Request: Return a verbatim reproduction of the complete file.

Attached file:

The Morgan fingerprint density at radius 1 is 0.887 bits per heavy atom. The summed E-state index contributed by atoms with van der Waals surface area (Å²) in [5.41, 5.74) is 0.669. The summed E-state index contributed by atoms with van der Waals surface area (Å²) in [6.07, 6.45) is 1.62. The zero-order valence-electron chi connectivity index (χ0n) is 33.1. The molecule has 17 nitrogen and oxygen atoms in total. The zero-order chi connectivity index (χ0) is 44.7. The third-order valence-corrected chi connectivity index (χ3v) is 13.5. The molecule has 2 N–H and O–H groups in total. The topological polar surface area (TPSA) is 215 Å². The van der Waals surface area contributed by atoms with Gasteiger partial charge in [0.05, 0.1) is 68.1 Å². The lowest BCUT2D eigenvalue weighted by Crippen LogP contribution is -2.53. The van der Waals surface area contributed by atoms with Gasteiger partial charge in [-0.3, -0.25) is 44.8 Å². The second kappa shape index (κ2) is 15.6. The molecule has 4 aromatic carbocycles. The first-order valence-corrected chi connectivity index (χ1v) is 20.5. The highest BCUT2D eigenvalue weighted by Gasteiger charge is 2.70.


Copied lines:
The Morgan fingerprint density at radius 1 is 0.887 bits per heavy atom. The summed E-state index contributed by atoms with van der Waals surface area (Å²) in [5.41, 5.74) is 0.669. The summed E-state index contributed by atoms with van der Waals surface area (Å²) in [6.07, 6.45) is 1.62. The zero-order valence-electron chi connectivity index (χ0n) is 33.1. The molecule has 17 nitrogen and oxygen atoms in total. The zero-order chi connectivity index (χ0) is 44.7. The third-order valence-corrected chi connectivity index (χ3v) is 13.5. The molecule has 2 N–H and O–H groups in total. The topological polar surface area (TPSA) is 215 Å². The van der Waals surface area contributed by atoms with Gasteiger partial charge in [0.05, 0.1) is 68.1 Å². The lowest BCUT2D eigenvalue weighted by Crippen LogP contribution is -2.53. The van der Waals surface area contributed by atoms with Gasteiger partial charge in [-0.3, -0.25) is 44.8 Å². The second kappa shape index (κ2) is 15.6. The molecule has 4 aromatic carbocycles. The first-order valence-corrected chi connectivity index (χ1v) is 20.5. The highest BCUT2D eigenvalue weighted by Gasteiger charge is 2.70.